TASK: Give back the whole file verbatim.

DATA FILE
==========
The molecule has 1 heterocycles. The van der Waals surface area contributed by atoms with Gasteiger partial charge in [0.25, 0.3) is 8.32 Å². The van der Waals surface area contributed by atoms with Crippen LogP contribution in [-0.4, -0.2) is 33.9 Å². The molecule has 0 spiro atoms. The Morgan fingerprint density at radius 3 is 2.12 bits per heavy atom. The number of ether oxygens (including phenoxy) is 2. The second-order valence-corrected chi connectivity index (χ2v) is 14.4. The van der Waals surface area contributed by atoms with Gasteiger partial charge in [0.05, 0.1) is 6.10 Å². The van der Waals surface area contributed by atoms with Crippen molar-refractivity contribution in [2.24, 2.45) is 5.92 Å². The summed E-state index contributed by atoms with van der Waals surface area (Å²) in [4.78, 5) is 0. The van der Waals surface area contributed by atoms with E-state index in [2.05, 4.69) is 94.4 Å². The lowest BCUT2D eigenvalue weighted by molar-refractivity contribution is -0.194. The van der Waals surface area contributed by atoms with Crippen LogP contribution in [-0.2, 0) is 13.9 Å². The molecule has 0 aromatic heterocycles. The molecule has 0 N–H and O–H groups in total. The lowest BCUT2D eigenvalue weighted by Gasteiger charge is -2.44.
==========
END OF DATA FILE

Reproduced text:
The molecule has 1 heterocycles. The van der Waals surface area contributed by atoms with Gasteiger partial charge in [0.25, 0.3) is 8.32 Å². The van der Waals surface area contributed by atoms with Crippen LogP contribution in [-0.4, -0.2) is 33.9 Å². The molecule has 0 spiro atoms. The Morgan fingerprint density at radius 3 is 2.12 bits per heavy atom. The number of ether oxygens (including phenoxy) is 2. The second-order valence-corrected chi connectivity index (χ2v) is 14.4. The van der Waals surface area contributed by atoms with Gasteiger partial charge in [0.05, 0.1) is 6.10 Å². The van der Waals surface area contributed by atoms with Crippen molar-refractivity contribution in [2.24, 2.45) is 5.92 Å². The summed E-state index contributed by atoms with van der Waals surface area (Å²) in [4.78, 5) is 0. The van der Waals surface area contributed by atoms with E-state index in [2.05, 4.69) is 94.4 Å². The lowest BCUT2D eigenvalue weighted by molar-refractivity contribution is -0.194. The van der Waals surface area contributed by atoms with Crippen LogP contribution in [-0.2, 0) is 13.9 Å². The molecule has 0 aromatic heterocycles. The molecule has 0 N–H and O–H groups in total. The lowest BCUT2D eigenvalue weighted by Gasteiger charge is -2.44.